Draft Profile: Will Terrance Ferguson Shine After Year In Australia?
The Daily Wildcat
In the upcoming 2017 NBA Draft, there will undoubtedly be a large number of 'one-and-dones'; players who entered themselves into the draft just a year after finishing high school. The Hawks will certainly have a number of them on their draft boards. While most of the one-and-dones do a year of college basketball in the United States, Terrance Ferguson took the less-traveled route of playing a year professionally in Australia. For more on 6-foot-7 swingman, we talked to Paul Force, founder of 36reasons.net (@36reasons), a blog focused on the Adelaide 36ers of Australia's National Basketball League (NBL):
What does Terrance do well?
Ferguson came to Australia as the first ever American kid projected to play a season and then be an NBA first round draft pick. His numbers weren’t what many expected (4.6 points per game on 38 percent shooting), but it was foolish to expect a light-bodied teenager to dominate in a very physical league while playing his first professional season. Ferguson is already an elite defender and has a sweet stroke – a budding “3 and D” guy. Plus he is an exceptional athlete, winning Dunk of the Year for the NBL. He is still a few years away from being a solid contributor in the NBA, but importantly he has got great character. Regardless of the hype, Ferguson was great with fans, great with team promotions and events and worked hard to improve his game. He probably didn’t get the high-volume minutes he expected, playing instead just 15.1 minutes/game, but he never showed any discontent.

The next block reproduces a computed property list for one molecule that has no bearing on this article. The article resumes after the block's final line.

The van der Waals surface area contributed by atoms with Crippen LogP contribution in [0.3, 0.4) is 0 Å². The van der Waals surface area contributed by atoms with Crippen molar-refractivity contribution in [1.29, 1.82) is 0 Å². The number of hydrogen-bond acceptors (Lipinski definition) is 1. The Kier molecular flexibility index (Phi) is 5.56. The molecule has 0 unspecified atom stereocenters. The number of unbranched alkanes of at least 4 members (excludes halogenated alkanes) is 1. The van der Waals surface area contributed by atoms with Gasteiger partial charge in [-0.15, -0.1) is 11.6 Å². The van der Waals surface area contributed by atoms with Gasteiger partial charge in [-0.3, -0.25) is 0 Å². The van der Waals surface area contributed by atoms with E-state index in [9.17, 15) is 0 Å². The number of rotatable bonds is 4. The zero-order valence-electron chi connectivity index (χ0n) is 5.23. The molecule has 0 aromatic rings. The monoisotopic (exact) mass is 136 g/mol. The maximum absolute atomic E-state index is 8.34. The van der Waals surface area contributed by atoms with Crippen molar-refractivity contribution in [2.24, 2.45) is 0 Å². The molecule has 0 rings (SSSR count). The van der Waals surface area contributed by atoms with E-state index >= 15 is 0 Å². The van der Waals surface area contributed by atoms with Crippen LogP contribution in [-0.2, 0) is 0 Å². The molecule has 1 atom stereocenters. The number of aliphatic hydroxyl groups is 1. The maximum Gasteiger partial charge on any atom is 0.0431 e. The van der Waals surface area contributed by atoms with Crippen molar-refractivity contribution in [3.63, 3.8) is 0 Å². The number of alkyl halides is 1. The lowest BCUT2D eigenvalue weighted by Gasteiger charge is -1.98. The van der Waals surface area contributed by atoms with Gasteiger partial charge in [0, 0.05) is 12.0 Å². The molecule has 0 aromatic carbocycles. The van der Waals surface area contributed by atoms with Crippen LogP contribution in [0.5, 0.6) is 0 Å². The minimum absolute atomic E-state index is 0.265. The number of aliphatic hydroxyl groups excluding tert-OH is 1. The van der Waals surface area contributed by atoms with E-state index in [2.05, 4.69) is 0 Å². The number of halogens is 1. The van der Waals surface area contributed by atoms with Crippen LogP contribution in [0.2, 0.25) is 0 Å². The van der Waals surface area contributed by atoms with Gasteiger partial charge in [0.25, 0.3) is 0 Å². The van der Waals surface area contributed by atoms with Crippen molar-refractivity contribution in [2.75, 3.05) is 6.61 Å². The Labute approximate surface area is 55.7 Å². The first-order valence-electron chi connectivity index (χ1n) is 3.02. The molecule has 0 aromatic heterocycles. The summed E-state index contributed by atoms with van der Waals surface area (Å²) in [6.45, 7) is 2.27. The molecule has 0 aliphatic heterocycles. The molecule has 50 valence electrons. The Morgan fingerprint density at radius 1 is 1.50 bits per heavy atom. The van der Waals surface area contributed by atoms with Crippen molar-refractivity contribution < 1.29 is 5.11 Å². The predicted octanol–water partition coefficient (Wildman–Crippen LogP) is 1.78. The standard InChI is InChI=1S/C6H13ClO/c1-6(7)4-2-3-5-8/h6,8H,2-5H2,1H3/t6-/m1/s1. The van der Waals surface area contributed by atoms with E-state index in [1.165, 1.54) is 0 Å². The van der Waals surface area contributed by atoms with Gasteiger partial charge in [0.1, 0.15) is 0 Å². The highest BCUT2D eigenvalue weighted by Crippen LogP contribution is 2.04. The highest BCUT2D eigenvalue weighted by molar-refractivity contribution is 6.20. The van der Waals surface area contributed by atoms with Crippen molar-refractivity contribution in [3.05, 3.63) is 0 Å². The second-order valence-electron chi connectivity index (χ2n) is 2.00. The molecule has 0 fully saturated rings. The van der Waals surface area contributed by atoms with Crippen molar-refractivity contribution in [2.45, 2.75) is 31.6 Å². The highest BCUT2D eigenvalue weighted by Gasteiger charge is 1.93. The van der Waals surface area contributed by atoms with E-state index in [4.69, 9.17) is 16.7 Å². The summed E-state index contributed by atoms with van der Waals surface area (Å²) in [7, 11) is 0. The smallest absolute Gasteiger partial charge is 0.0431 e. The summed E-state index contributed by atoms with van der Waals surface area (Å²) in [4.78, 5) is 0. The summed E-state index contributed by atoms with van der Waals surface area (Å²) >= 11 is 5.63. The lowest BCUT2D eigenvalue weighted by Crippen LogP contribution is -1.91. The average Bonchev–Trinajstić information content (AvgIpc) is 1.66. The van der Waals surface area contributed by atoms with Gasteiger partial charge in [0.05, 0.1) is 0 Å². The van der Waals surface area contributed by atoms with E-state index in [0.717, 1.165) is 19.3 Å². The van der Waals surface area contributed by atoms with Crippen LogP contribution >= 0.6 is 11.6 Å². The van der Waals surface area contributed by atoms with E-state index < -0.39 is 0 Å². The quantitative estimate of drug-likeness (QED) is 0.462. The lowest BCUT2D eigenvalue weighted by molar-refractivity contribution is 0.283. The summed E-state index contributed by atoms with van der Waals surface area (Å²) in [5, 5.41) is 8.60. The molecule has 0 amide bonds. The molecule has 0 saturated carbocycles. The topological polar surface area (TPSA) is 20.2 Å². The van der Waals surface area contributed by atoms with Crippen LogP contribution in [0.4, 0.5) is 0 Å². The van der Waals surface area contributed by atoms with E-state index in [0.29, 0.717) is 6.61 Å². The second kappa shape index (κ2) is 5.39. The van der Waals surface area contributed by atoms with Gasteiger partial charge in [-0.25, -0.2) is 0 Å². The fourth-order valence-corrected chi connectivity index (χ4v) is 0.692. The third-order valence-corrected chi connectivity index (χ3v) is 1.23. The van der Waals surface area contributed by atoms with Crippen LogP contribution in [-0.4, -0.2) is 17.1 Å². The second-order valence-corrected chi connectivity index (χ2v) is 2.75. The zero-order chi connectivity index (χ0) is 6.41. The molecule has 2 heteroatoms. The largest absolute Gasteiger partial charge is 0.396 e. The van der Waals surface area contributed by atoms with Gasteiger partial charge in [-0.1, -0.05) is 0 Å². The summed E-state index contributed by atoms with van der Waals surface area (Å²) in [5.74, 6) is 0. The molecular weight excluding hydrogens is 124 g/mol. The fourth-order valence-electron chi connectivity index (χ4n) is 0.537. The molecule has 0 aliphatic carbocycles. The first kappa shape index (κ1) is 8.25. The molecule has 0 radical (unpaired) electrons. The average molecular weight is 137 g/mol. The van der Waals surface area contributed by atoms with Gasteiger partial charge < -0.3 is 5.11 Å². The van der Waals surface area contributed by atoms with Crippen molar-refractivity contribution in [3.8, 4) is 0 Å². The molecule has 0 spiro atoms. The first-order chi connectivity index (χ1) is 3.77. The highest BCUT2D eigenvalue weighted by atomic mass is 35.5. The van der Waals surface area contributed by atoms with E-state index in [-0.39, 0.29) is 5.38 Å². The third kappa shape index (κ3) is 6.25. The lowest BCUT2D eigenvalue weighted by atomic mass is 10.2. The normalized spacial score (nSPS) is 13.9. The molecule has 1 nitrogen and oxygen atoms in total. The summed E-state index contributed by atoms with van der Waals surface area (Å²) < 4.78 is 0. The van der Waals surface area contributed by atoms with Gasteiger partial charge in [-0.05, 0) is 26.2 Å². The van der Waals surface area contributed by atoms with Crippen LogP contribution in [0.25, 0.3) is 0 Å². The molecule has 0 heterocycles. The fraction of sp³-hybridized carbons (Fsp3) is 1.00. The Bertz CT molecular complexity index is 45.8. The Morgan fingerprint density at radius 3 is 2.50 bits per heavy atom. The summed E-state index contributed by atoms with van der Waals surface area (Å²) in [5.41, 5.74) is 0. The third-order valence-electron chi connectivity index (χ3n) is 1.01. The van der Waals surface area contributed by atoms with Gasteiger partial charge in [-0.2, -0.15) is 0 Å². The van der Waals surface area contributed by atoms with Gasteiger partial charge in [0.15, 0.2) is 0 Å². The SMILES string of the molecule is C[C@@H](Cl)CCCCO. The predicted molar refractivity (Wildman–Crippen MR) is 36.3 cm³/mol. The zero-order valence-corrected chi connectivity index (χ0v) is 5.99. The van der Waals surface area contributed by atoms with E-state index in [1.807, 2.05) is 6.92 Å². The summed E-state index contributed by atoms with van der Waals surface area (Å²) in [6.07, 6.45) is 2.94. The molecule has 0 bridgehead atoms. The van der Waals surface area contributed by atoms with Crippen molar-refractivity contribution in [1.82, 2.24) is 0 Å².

How does his game translate to the NBA?
Very well. Once he builds up his light frame and develops some consistency, Ferguson will be a contributor. He has all the tools to be a very solid pro. Defensively he is ready to go, which is a huge bonus. Ferguson also looks to be a good fit for the Hawks, giving them some youth, defensive ability and athleticism at the 2 and 3 spots.
What can he do to improve?
Hit the gym and eat! Outside of that, his priorities should be working on his shot and creating more off the dribble. While he has a nice stroke, hitting 31.3 percent on threes and 60.0 percent from the line shows that it still needs some work.
What style of play suits his game best?
Transition. With his athleticism and three-point potential, Ferguson is best suited to a team that likes to run. In the half-court, the 19-year-old often struggled and only seemed comfortable when left to shoot wide open shots.
To which current or past NBA player would you compare him?
I see some similarities to former Los Angeles Lakers and Miami Heat star Eddie Jones. Ferguson has a better shot than Jones, but he will need to work hard to match his defensive work and ability to get to the basket. Jones made three All-Star teams and three Second Team All-Defense teams too. If Ferguson can match that, he will have had a very good career.